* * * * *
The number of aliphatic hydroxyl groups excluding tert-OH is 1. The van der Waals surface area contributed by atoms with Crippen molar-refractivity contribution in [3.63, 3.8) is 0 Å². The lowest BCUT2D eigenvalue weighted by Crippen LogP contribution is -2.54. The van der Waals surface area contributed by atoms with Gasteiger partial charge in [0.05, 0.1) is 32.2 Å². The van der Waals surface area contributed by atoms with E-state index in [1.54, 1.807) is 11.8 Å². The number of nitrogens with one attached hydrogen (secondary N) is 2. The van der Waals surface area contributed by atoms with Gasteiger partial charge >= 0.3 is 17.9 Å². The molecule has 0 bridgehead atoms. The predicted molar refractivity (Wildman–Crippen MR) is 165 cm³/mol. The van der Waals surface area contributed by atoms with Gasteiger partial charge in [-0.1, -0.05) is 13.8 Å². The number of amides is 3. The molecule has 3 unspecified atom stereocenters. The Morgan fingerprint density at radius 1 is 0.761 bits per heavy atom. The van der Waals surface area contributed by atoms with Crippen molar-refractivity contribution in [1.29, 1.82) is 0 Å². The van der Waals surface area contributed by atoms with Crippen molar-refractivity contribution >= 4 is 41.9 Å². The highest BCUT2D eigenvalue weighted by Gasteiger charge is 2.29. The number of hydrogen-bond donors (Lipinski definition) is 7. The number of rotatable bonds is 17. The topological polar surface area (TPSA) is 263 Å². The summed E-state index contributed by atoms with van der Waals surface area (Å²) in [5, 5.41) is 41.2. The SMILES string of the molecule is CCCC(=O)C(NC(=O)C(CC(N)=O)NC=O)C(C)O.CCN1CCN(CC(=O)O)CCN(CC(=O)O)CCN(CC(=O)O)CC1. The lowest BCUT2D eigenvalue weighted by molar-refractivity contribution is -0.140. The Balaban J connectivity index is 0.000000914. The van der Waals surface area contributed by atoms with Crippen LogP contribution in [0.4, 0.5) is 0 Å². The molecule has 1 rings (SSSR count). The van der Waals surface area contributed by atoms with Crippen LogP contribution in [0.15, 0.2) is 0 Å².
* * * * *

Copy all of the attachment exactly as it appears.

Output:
The number of aliphatic hydroxyl groups excluding tert-OH is 1. The van der Waals surface area contributed by atoms with Crippen molar-refractivity contribution in [3.63, 3.8) is 0 Å². The lowest BCUT2D eigenvalue weighted by Crippen LogP contribution is -2.54. The van der Waals surface area contributed by atoms with Gasteiger partial charge in [0.05, 0.1) is 32.2 Å². The van der Waals surface area contributed by atoms with E-state index in [1.54, 1.807) is 11.8 Å². The number of nitrogens with one attached hydrogen (secondary N) is 2. The van der Waals surface area contributed by atoms with Gasteiger partial charge >= 0.3 is 17.9 Å². The molecule has 0 bridgehead atoms. The predicted molar refractivity (Wildman–Crippen MR) is 165 cm³/mol. The van der Waals surface area contributed by atoms with Gasteiger partial charge in [-0.1, -0.05) is 13.8 Å². The number of amides is 3. The molecule has 3 unspecified atom stereocenters. The Morgan fingerprint density at radius 1 is 0.761 bits per heavy atom. The van der Waals surface area contributed by atoms with Crippen molar-refractivity contribution in [1.29, 1.82) is 0 Å². The van der Waals surface area contributed by atoms with Crippen molar-refractivity contribution >= 4 is 41.9 Å². The highest BCUT2D eigenvalue weighted by Gasteiger charge is 2.29. The number of hydrogen-bond donors (Lipinski definition) is 7. The number of rotatable bonds is 17. The topological polar surface area (TPSA) is 263 Å². The summed E-state index contributed by atoms with van der Waals surface area (Å²) in [5, 5.41) is 41.2. The SMILES string of the molecule is CCCC(=O)C(NC(=O)C(CC(N)=O)NC=O)C(C)O.CCN1CCN(CC(=O)O)CCN(CC(=O)O)CCN(CC(=O)O)CC1. The lowest BCUT2D eigenvalue weighted by molar-refractivity contribution is -0.140. The Balaban J connectivity index is 0.000000914. The van der Waals surface area contributed by atoms with Crippen LogP contribution in [0.4, 0.5) is 0 Å². The molecule has 1 rings (SSSR count). The van der Waals surface area contributed by atoms with Crippen LogP contribution in [0.15, 0.2) is 0 Å².